- the feeling that what is wanted can be had or that events will turn out for the best: to give up hope.
- a particular instance of this feeling: the hope of winning.
- grounds for this feeling in a particular instance: There is little or no hope of his recovery.
- a person or thing in which expectations are centered: The medicine was her last hope.
- something that is hoped for: Her forgiveness is my constant hope.
- to look forward to with desire and reasonable confidence.
- to believe, desire, or trust: I hope that my work will be satisfactory.
- to feel that something desired may happen: We hope for an early spring.
- Archaic. to place trust; rely (usually followed by in).
- hope against hope, to continue to hope, although the outlook does not warrant it: We are hoping against hope for a change in her condition.
Origin of hope
Synonyms for hope
- (sometimes plural) a feeling of desire for something and confidence in the possibility of its fulfilmenthis hope for peace was justified; their hopes were dashed
- a reasonable ground for this feelingthere is still hope
- a person or thing that gives cause for hope
- a thing, situation, or event that is desiredmy hope is that prices will fall
- not a hope or some hope used ironically to express little confidence that expectations will be fulfilled
- (tr; takes a clause as object or an infinitive) to desire (something) with some possibility of fulfilmentwe hope you can come; I hope to tell you
- (intr often foll by for) to have a wish (for a future event, situation, etc)
- (tr; takes a clause as object) to trust, expect, or believewe hope that this is satisfactory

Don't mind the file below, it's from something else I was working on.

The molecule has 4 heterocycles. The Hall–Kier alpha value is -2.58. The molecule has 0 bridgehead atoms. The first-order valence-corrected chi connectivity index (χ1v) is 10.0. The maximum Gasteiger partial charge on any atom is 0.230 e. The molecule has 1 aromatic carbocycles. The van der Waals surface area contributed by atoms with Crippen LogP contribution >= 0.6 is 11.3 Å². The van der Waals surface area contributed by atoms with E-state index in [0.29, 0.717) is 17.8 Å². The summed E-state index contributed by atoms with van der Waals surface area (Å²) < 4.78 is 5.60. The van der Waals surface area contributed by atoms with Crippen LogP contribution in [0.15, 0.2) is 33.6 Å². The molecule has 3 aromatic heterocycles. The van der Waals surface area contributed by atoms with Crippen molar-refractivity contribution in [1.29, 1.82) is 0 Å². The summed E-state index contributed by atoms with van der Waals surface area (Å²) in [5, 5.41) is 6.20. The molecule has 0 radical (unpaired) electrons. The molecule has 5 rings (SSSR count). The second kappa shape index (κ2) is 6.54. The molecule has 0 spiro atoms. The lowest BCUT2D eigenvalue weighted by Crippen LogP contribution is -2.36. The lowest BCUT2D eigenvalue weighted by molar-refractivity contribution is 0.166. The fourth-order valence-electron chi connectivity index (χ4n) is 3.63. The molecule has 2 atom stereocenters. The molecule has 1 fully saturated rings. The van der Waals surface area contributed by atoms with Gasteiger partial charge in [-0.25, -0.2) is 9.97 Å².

Word Origin for hope
- Anthony, real name Sir Anthony Hope Hawkins. 1863–1933, English novelist; author of The Prisoner of Zenda (1894)
- Bob, real name Leslie Townes Hope. 1903–2003, US comedian and comic actor, born in England. His films include The Cat and the Canary (1939), Road to Morocco (1942), and The Paleface (1947). He was awarded an honorary knighthood in 1998
- David (Michael). Baron. born 1940, British churchman, Archbishop of York (1995–2005)
Old English hopian "wish, expect, look forward (to something)," of unknown origin, a general North Sea Germanic word (cf. Old Frisian hopia, Middle Low German, Middle Dutch, Dutch hopen; Middle High German hoffen "to hope," borrowed from Low German). Some suggest a connection with hop (v.) on the notion of "leaping in expectation" [Klein]. Related: Hoped; hoping.
Old English hopa, from hope (v.). Cf. Old Frisian and Middle Dutch hope, Dutch hoop, all from their respective verbs.
hope against hope
Hope or wish for with little reason or justification, as in I'm hoping against hope that someone will return my wallet. This expression, based on the biblical “Who against hope believed in hope” (Romans 4:18), was first recorded in 1813.
In addition to the idioms beginning with hope
- hope against hope
- hope springs eternal
- great white hope
- in hopes of
- live in (hope of)
- not a hope in hell
- pin one's hopes on
- while there's life, there's hope